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Sanding Your Neck

Discussion in 'Hardware, Setup & Repair [BG]' started by mikedyermusic, Jan 12, 2012.


  1. Has anyone sanded down their own neck? I hate having the gloss on the back of the neck on my Fender Jazz Bass, but I'm reluctant to do this myself. Let me know if you've done this yourself and if there's any risk involved doing it yourself rather than paying someone to do it for you.
     
  2. Any gloss coated neck I've owned has seen a few quick passes of 400grit sand paper. You don't need to completely remove the finish, it's enough to just break the surface a little.

    I would suggest using very fine sandpaper though (320-400).
     
  3. pacojas

    pacojas "FYYA BUN"

    Oct 11, 2009
    MEXICANADAMERICA
    i use 600 wet & dry. easy like wipe'n yer butt! why pay?
     
  4. Zooberwerx

    Zooberwerx Gold Supporting Member

    Dec 21, 2002
    Virginia Beach, VA
    You can also de-gloss with #0000 steel wool. Doesn't remove much of the top-coat, just enough to smooth things out. In time and with regular playing, the gloss will re-appear. Simply repeat the process.

    Riis
     
  5. mongo2

    mongo2

    Feb 17, 2008
    Da Shaw
    All of the above work as do 3M Scotch Brite pads (I use the grey one when I use those) but mostly I've used 0000 steel wool and I'm careful not to get steel wool crumbs near the pickups (any crumbs can be removed with tape).
     
  6. mpdd

    mpdd neoconceptualist

    Mar 24, 2010
    LA
    when i was in college i used to play my grabber about two hours a day and i think all of the alcohol and hot sauce in my sweat actually ate through the finish
     
  7. bombpop14

    bombpop14

    Apr 10, 2010
    Irvine, California USA
    Endorsing Artist Ampeg Amps
    Scotch Brite pads work great...very gentle way to do it.
     
  8. After you've gently sanded the neck with any of the above methods, is it visible to the eye?
     
  9. rojo412

    rojo412 Walnut is fun! Supporting Member

    Feb 26, 2000
    Cleveland, OH.
    I've never used the Scotchbrite, but I'm sure they work well.
    I've done dozens of necks from a slight degloss all the way to complete refin.

    I use 0000 steel wool, but a similar Scotchbrite won't leave metal shavings that pickups will attract.

    But the slight removal is great because you can always repolish it.
     
  10. NWB

    NWB

    Apr 30, 2008
    Kirkland, WA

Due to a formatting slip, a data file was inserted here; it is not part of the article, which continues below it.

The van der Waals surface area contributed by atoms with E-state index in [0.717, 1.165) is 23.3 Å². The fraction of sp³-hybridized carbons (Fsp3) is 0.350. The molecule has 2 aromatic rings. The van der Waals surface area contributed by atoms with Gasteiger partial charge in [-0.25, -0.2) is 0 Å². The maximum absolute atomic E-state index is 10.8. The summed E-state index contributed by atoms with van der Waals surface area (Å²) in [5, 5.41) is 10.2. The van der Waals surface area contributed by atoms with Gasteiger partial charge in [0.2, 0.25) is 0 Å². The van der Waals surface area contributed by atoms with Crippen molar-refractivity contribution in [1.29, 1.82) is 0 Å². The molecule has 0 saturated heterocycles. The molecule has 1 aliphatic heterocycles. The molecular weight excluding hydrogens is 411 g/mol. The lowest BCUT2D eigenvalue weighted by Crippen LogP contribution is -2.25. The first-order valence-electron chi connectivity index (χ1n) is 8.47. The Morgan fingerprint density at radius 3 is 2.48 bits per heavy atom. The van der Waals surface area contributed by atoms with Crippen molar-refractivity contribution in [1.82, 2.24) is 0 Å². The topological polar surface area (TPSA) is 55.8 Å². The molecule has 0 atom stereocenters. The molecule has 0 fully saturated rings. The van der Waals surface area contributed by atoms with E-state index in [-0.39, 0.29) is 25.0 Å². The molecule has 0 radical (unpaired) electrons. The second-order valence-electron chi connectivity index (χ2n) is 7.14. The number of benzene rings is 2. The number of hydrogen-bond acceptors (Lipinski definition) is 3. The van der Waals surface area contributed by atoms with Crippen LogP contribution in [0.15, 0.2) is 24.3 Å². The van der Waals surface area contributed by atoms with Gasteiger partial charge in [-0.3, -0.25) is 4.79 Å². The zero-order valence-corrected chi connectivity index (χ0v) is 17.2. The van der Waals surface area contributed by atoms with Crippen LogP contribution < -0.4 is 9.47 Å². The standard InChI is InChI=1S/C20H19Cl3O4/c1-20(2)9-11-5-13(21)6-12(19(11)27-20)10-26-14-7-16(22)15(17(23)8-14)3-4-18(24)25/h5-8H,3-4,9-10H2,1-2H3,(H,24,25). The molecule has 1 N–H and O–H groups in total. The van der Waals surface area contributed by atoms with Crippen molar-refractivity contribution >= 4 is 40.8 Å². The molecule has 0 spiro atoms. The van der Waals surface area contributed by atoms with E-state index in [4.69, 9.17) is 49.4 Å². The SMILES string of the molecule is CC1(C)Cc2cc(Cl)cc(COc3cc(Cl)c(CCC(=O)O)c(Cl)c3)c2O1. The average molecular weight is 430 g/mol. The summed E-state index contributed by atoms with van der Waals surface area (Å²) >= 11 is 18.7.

I held some doubt about the effectiveness of the Scotch Brite pad in removing the gloss, but it really works perfectly.
     
  11. pacojas

    pacojas "FYYA BUN"

    Oct 11, 2009
    MEXICANADAMERICA
    yes,... you will notice the gloss has turned to satin. hold it up to light and the shine is now dulled.
     
  12. MetroBass

    MetroBass

    Mar 26, 2008
    South of LA
    Hatred obscures all distinctions.
    Once you do something like this you'll really start to feel it become "your" bass and not just another off-the-shelf product - putting a satin finish on a neck is a great place to start. You can do the whole bass if you want!:cool:

    When you become really bold you can move on to decals, burn marks, paint, and (the mother of them all) personalized electronics.:D
     
  13. Jay2U

    Jay2U Not as bad as he lóòks

    Dec 7, 2010
    22 ft below sea level
  14. Jay2U

    Jay2U Not as bad as he lóòks

    Dec 7, 2010
    22 ft below sea level
    Bit by bit you upgrade your instrument to:
    :p 1) Your special bass,
    :p 2) Your vintage style bass,
    :p 3) Your very relic slyle bass,
    :D 4) A piece of useless wood which looks like it only just survived a major plane crash. :meh:
     
  15. mongo2

    mongo2

    Feb 17, 2008
    Da Shaw
    It can be fixed...;)
     
  16. chuck norriss

    chuck norriss Banned

    Jan 20, 2011
    I have. I suggest using the materials mentioned, applying long even strokes. I found that after a while a natural gloss may return, from use and body elements. Just go over it again. You should also know: after a few years the back of your neck may look blackened like Jaco's. Comes with the territory.
     
  17. Randyt

    Randyt RAAPT Custom Wood Productions

    Jul 21, 2010
    Barrie, Canada
    For some reason I have done this to most of my basses(def all fenders)..start at 400, go down to base wood...move to 800 to smooth finish...damp cloth to raise grain...sand again at 800...the final at 1000 grit...oil and this will be the best neck you have ever felt!!!
     

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